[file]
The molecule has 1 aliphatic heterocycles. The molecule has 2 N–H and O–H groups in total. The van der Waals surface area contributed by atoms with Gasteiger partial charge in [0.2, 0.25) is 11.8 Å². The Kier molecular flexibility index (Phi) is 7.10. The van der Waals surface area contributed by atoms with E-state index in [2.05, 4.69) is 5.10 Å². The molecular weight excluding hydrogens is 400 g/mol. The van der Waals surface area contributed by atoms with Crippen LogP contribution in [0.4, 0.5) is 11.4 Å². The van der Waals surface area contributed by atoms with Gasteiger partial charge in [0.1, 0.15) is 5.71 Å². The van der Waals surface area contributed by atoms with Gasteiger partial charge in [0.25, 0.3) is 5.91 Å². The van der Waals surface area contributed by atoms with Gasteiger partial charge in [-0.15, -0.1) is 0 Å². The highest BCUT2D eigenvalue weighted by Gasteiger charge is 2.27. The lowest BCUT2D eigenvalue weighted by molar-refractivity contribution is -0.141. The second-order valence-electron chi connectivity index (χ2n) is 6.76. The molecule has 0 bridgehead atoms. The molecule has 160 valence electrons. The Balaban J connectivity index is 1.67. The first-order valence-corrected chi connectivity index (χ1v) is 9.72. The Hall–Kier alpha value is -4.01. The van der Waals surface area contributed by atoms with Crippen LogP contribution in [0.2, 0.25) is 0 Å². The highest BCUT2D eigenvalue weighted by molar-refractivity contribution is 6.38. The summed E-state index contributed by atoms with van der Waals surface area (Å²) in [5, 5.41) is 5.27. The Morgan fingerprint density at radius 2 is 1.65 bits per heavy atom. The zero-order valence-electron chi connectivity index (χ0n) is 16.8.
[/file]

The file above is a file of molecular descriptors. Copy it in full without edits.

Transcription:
The molecule has 1 aliphatic heterocycles. The molecule has 2 N–H and O–H groups in total. The van der Waals surface area contributed by atoms with Gasteiger partial charge in [0.2, 0.25) is 11.8 Å². The Kier molecular flexibility index (Phi) is 7.10. The van der Waals surface area contributed by atoms with E-state index in [2.05, 4.69) is 5.10 Å². The molecular weight excluding hydrogens is 400 g/mol. The van der Waals surface area contributed by atoms with Crippen LogP contribution in [0.4, 0.5) is 11.4 Å². The van der Waals surface area contributed by atoms with Gasteiger partial charge in [0.1, 0.15) is 5.71 Å². The van der Waals surface area contributed by atoms with Gasteiger partial charge in [0.25, 0.3) is 5.91 Å². The van der Waals surface area contributed by atoms with Gasteiger partial charge in [-0.15, -0.1) is 0 Å². The highest BCUT2D eigenvalue weighted by Gasteiger charge is 2.27. The lowest BCUT2D eigenvalue weighted by molar-refractivity contribution is -0.141. The second-order valence-electron chi connectivity index (χ2n) is 6.76. The molecule has 0 bridgehead atoms. The molecule has 160 valence electrons. The Balaban J connectivity index is 1.67. The first-order valence-corrected chi connectivity index (χ1v) is 9.72. The Hall–Kier alpha value is -4.01. The van der Waals surface area contributed by atoms with Crippen LogP contribution in [0.2, 0.25) is 0 Å². The highest BCUT2D eigenvalue weighted by molar-refractivity contribution is 6.38. The summed E-state index contributed by atoms with van der Waals surface area (Å²) in [5, 5.41) is 5.27. The Morgan fingerprint density at radius 2 is 1.65 bits per heavy atom. The zero-order valence-electron chi connectivity index (χ0n) is 16.8.